Yeti crab (Kiwa Hirsuta) is a hairy decapod crab that was discovered in March 2005. It was spotted on hydrothermal vents at a depth of 7,200 feet on the Pacific-Antarctic Ridge of the South Pacific. The family of yeti crabs are thought to have first appeared around 30 million years ago. Hirsuta is a Latin word which literally means “hairy” while Kiwa represents the Polynesian divine being.
As of now, five yeti crab species have been discovered.
Not named yet
K. tyleri (the “Hoff” yeti crab)
K. araonae ()
Yeti crab is a squat lobster and it is also known as furry lobster. However, it is not a true crab. It is a new species and new genus of crabs. Yeti crab is a close relative of hermit crabs.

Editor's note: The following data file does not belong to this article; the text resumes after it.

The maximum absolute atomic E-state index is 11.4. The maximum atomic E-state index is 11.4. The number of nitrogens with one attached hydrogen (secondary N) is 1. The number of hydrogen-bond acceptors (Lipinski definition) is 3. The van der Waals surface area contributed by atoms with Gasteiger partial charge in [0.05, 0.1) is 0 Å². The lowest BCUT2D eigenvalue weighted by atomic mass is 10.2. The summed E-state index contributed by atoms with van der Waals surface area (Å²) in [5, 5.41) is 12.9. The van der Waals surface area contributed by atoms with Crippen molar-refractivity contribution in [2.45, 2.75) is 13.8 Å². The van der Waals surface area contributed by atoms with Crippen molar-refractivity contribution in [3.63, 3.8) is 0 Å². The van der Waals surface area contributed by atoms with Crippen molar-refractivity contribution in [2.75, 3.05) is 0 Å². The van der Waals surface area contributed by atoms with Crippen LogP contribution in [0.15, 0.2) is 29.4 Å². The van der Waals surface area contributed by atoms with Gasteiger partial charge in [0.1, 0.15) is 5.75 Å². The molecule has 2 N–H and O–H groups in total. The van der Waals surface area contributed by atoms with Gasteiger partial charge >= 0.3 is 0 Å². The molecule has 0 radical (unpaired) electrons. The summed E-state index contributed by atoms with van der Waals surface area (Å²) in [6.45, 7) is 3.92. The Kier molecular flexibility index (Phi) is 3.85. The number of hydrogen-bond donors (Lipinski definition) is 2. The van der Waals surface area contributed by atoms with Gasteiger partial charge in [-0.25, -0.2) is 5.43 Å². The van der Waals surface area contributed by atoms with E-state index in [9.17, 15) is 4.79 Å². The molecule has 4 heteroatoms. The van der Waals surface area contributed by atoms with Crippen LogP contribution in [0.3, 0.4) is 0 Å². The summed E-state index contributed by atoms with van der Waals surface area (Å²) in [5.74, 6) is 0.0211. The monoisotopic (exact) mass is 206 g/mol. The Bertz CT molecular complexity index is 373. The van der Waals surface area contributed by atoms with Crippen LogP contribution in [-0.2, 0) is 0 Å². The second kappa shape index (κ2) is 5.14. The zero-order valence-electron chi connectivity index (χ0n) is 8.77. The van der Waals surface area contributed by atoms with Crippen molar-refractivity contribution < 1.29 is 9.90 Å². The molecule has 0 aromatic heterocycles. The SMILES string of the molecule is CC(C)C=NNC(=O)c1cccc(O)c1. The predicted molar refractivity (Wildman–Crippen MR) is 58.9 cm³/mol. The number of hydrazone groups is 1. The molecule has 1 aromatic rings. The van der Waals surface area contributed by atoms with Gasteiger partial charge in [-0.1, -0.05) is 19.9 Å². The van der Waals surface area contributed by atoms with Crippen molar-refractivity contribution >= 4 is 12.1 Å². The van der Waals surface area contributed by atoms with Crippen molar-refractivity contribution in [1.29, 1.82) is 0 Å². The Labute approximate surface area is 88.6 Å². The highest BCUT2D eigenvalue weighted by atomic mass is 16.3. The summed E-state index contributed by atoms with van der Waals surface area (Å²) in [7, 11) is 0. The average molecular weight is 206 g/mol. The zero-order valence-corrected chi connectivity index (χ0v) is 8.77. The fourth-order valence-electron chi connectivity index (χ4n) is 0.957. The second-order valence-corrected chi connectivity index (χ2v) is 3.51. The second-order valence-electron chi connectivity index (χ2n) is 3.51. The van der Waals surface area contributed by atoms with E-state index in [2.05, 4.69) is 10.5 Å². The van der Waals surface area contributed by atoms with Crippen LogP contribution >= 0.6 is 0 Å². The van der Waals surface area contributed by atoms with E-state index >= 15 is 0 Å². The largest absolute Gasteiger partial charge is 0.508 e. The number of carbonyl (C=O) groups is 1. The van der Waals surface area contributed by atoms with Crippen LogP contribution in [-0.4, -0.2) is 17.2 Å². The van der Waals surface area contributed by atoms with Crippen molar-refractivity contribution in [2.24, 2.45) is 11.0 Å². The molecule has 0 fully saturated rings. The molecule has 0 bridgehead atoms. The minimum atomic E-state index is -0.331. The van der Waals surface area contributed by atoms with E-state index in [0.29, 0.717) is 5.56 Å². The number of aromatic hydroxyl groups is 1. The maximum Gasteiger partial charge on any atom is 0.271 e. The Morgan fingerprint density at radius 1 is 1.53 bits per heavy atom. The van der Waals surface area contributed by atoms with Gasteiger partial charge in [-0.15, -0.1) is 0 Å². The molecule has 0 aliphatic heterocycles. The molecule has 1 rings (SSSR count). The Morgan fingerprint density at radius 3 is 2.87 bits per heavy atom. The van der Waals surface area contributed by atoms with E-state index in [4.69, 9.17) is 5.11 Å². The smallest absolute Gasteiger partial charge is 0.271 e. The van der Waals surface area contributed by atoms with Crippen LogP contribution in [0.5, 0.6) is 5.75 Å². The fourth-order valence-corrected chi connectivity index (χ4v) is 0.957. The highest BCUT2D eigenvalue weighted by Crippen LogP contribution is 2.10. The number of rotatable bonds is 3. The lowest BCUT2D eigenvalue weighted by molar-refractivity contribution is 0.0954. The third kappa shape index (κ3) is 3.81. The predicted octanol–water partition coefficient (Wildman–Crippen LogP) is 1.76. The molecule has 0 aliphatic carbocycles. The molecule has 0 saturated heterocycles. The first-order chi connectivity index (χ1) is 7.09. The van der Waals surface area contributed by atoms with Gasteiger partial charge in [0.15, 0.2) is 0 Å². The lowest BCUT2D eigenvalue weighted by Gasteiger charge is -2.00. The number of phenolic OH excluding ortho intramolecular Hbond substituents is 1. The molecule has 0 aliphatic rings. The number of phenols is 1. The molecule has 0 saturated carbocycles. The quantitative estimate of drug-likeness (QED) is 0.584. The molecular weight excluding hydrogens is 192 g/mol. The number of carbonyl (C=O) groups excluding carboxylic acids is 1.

It is a bizarre-looking crab. It has blond-shaded hair-like structures called satae. These hair cover its legs all the way up to chelae (claws). It is a blind arthropod.
K. puravida yeti crab is observed to farming microbes on its legs through waving the chelae (claws). By so doing, it gets continuous supply of sulphide gas and oxygen.
The Hoff yeti crab is the strongest species of yeti crab. It can survive in extreme temperatures.
The third species of yeti crab was discovered from the “Dragon’s Breath” in the south of Madagascar. Unlike others, their chelae are smaller and hairs are present on their chest, not on claws (chelae). It has not been named yet.
The length of a yeti crab is 15 centimeters.
It looks like a carnivorous animal but it mainly eats bacteria, that are fertilized on its own legs.